Thursday, September 8, 2011

My God, a freshman!

A perfect phrase for the perfect play. Also...the perfect call, for the perfect player.

Like many of you I'm sure, just finished watching Storied "Herschel Walker". If you didn't get a chance, I won't spoil anything for you. I would simply urge you to see it the first chance you get.

Herschel was always a freshman. The term itself implies little perceived value, a person that with the right cultivation may grow into something the world can use. Herschel was bullied by peers growing up as much as he battered himself inside. He later chiseled himself into a premier athlete, a scholar and model young man. But for every hurdle Herschel cleared...even as the world began to marvel, with jaws dropped and voices raised...he couldn't stop to allow himself to bask in his own greatness.

Regardless of your feelings on dissociative identity disorder, and regardless of how true of a Dawg fan you believe you are, you have to recognize Herschel's struggles and his inner demons to truly understand who he is. Actually, scratch that. I don't know that anyone will ever truly understand who he is, but we can appreciate the road he has traveled a little better by witnessing his reading his listening to him speak.

I was 11 years old when Herschel pulled into town. As my wife and I watched the documentary we basked in each replay, every piped in Munson call and each failed tackle. My God, a freshman! It began to dawn on me just how fortunate we are to have lived as Dawg fans during his time on Earth. Certainly, our kids will not see another player his equal. Perhaps their kids.


My oldest once asked me, "What's so special about Herschel Walker?" It may be a question you've scornfully received from a rival fan. But my girl's tone was one of innocence, wanting to understand the pictures on our walls and the feeling in my voice when I spoke of him. I remember stopping what I was doing, and just standing there. I didn't know how to answer that.

Of course, it would be easy to spout off statistics and memories of plays where he tangled with mere mortals. I could try to impress upon her the fact that he earned two Heismans he never received and once ran against the nation's toughest defense with a separated shoulder for 150 yards...2 touchdowns...a MVP honor...and a national championship.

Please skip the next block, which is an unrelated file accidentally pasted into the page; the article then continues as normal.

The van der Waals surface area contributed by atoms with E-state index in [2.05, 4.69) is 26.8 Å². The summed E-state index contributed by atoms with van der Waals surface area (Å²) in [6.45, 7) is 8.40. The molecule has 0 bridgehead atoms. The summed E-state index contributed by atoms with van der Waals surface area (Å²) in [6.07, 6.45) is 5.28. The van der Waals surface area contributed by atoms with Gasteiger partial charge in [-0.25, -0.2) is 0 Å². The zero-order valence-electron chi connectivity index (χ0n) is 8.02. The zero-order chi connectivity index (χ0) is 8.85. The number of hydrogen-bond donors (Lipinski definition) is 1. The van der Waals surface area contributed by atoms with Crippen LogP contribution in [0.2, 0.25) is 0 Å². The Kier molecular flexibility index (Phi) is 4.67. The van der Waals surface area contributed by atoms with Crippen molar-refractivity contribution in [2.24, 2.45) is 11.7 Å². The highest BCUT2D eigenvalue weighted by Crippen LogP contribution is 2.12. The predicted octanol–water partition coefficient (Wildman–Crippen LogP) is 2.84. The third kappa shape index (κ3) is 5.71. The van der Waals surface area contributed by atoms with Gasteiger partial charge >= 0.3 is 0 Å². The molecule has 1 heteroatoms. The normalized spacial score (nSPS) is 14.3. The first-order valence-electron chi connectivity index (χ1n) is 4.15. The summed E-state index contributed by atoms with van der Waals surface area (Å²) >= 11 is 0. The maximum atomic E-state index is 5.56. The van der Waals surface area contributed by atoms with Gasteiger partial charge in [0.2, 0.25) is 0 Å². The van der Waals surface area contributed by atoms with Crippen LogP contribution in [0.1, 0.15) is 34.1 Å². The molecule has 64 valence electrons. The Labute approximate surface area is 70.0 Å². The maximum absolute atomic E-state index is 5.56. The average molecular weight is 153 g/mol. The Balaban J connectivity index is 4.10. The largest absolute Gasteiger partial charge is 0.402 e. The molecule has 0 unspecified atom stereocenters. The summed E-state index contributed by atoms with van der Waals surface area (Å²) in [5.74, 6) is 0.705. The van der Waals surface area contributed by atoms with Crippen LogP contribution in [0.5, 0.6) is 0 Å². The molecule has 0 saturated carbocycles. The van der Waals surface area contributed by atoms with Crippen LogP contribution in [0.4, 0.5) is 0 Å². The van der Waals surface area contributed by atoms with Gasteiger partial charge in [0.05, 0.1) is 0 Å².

But that doesn't truly answer her question. She continued to wait on my response and it eventually dawned on me that it was easier to start with what he is not.


My God, a freshman! A trait most of us share is one that has always eluded Herschel Walker. As a kid he was an outcast, to peers and grownups alike. By the time he surpassed everyone athletically and academically he had lapped everyone who was "normal". You see, even a normal football player takes the winter off from competition. A normal collegiate running back in 1982 stayed for his senior year of eligibility, even despite the fact that he had proven everything there was to prove by the time Bill Bates managed to get back on his feet in Knoxville. A normal retired NFL player eventually succumbs to a sedentary lifestyle.

Herschel Walker is not a normal person. I am thankful for that as a Dawg fan. But I'm in awe of it as a human being.


Dawgmjs said...
This comment has been removed by the author.
Dawgmjs said...

The only time I ever saw Herschel play in person was 1982. I was 10 years old and we were living at Fort Rucker, Al. My mom and dad and I drove up to Auburn and I remember my dad buying 3 tickets from a scalper for $150 which was more money than I had ever seen before. We had endzone seats and Herschel scored on a long third down run into the endzone we were sitting in to put the Dawgs in the lead 10-7. Dawgs won and clinched the SEC title that day. I think I loved my parents more that day than any other day before because they took me to see Herschel. One of my best days ever.

Hunkering Hank said...

Dawgmjs - I was there. I was seven. We lived in Montgomery. I had no idea what the hell was going on, but it was awesome. I yelled "War Turkey" at the Aubies all day long. I remember arguing with them and laughing with them. I remember the car ride back and the massive number of people at the game. I remember sitting high on the sideline upper deck. I remember almost nothing of the game except that we won! Thank you Herschel.


Anonymous said...

While sitting through the sermon at church two weeks ago, my son asked, out of the blue, "Is Herschel Walker dead?" My response was one quick word - "hardly".

Beak said...

Long time reader, First time commenter. Herschel got robbed as a frosh, but Marcus Allen had a better year than Herschel's soph

Bernie said...

Thanks for the comments. I tend to follow Dawg players that go on to the NFL. But after a few years I lose track for the most part.

Herschel's different. I find him as intriguing today as I did 30 years ago.

@Beak I guess it's always a matter of opinion in how that trophy should be awarded. In many ways I think Herschel's sophomore year was his most impressive. By then he was basically running against 11 guys.